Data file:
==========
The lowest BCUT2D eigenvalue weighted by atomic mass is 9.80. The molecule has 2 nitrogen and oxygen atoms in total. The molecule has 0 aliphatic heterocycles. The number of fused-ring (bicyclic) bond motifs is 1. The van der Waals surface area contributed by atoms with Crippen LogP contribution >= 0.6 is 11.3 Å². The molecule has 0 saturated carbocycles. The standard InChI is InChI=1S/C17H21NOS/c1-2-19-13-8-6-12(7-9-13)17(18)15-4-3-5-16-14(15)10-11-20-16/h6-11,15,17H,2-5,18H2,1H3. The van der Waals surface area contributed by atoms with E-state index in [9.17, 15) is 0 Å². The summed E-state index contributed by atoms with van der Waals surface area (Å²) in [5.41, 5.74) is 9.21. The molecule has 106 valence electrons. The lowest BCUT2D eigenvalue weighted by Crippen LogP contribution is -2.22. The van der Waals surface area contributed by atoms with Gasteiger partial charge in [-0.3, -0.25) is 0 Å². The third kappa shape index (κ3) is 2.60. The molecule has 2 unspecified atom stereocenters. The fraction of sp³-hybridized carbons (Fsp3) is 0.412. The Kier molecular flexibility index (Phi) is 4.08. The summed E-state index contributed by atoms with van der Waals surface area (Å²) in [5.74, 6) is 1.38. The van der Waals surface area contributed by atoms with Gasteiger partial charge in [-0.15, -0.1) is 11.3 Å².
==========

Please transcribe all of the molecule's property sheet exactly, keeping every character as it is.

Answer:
The lowest BCUT2D eigenvalue weighted by atomic mass is 9.80. The molecule has 2 nitrogen and oxygen atoms in total. The molecule has 0 aliphatic heterocycles. The number of fused-ring (bicyclic) bond motifs is 1. The van der Waals surface area contributed by atoms with Crippen LogP contribution >= 0.6 is 11.3 Å². The molecule has 0 saturated carbocycles. The standard InChI is InChI=1S/C17H21NOS/c1-2-19-13-8-6-12(7-9-13)17(18)15-4-3-5-16-14(15)10-11-20-16/h6-11,15,17H,2-5,18H2,1H3. The van der Waals surface area contributed by atoms with E-state index in [9.17, 15) is 0 Å². The summed E-state index contributed by atoms with van der Waals surface area (Å²) in [5.41, 5.74) is 9.21. The molecule has 106 valence electrons. The lowest BCUT2D eigenvalue weighted by Crippen LogP contribution is -2.22. The van der Waals surface area contributed by atoms with Gasteiger partial charge in [-0.3, -0.25) is 0 Å². The third kappa shape index (κ3) is 2.60. The molecule has 2 unspecified atom stereocenters. The fraction of sp³-hybridized carbons (Fsp3) is 0.412. The Kier molecular flexibility index (Phi) is 4.08. The summed E-state index contributed by atoms with van der Waals surface area (Å²) in [5.74, 6) is 1.38. The van der Waals surface area contributed by atoms with Gasteiger partial charge in [-0.15, -0.1) is 11.3 Å².